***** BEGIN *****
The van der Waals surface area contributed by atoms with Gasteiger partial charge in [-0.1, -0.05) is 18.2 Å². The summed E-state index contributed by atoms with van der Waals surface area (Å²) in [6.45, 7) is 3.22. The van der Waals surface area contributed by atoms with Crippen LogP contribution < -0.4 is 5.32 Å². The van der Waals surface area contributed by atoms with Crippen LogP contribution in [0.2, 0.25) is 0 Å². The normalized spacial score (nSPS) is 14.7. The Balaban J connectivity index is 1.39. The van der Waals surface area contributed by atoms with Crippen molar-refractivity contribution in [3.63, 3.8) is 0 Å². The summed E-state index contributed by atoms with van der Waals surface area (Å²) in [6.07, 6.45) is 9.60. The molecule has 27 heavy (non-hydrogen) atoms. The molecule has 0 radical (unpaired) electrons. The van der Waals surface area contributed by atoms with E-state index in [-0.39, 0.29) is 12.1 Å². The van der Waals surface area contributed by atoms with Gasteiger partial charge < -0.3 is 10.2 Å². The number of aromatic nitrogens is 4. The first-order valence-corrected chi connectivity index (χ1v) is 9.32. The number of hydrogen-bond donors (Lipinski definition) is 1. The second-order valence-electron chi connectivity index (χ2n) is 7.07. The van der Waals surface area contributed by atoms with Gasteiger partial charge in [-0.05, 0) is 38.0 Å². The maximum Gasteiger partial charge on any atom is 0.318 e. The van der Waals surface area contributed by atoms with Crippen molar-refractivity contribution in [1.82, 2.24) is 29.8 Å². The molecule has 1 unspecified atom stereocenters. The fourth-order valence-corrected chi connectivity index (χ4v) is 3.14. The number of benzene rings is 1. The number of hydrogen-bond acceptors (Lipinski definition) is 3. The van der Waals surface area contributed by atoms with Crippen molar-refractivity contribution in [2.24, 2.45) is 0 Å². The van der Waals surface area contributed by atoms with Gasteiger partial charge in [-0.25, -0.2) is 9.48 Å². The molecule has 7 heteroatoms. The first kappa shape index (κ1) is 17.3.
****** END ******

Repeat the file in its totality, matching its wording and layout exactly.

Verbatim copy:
The van der Waals surface area contributed by atoms with Gasteiger partial charge in [-0.1, -0.05) is 18.2 Å². The summed E-state index contributed by atoms with van der Waals surface area (Å²) in [6.45, 7) is 3.22. The van der Waals surface area contributed by atoms with Crippen LogP contribution < -0.4 is 5.32 Å². The van der Waals surface area contributed by atoms with Crippen LogP contribution in [0.2, 0.25) is 0 Å². The normalized spacial score (nSPS) is 14.7. The Balaban J connectivity index is 1.39. The van der Waals surface area contributed by atoms with Crippen molar-refractivity contribution in [3.63, 3.8) is 0 Å². The summed E-state index contributed by atoms with van der Waals surface area (Å²) in [6.07, 6.45) is 9.60. The molecule has 27 heavy (non-hydrogen) atoms. The molecule has 0 radical (unpaired) electrons. The van der Waals surface area contributed by atoms with E-state index in [-0.39, 0.29) is 12.1 Å². The van der Waals surface area contributed by atoms with Gasteiger partial charge < -0.3 is 10.2 Å². The number of aromatic nitrogens is 4. The first-order valence-corrected chi connectivity index (χ1v) is 9.32. The number of hydrogen-bond donors (Lipinski definition) is 1. The second-order valence-electron chi connectivity index (χ2n) is 7.07. The van der Waals surface area contributed by atoms with Gasteiger partial charge in [-0.05, 0) is 38.0 Å². The maximum Gasteiger partial charge on any atom is 0.318 e. The van der Waals surface area contributed by atoms with Crippen molar-refractivity contribution in [1.82, 2.24) is 29.8 Å². The molecule has 1 unspecified atom stereocenters. The fourth-order valence-corrected chi connectivity index (χ4v) is 3.14. The number of benzene rings is 1. The number of hydrogen-bond acceptors (Lipinski definition) is 3. The van der Waals surface area contributed by atoms with Crippen molar-refractivity contribution in [2.24, 2.45) is 0 Å². The van der Waals surface area contributed by atoms with Gasteiger partial charge in [-0.25, -0.2) is 9.48 Å². The molecule has 7 heteroatoms. The first kappa shape index (κ1) is 17.3.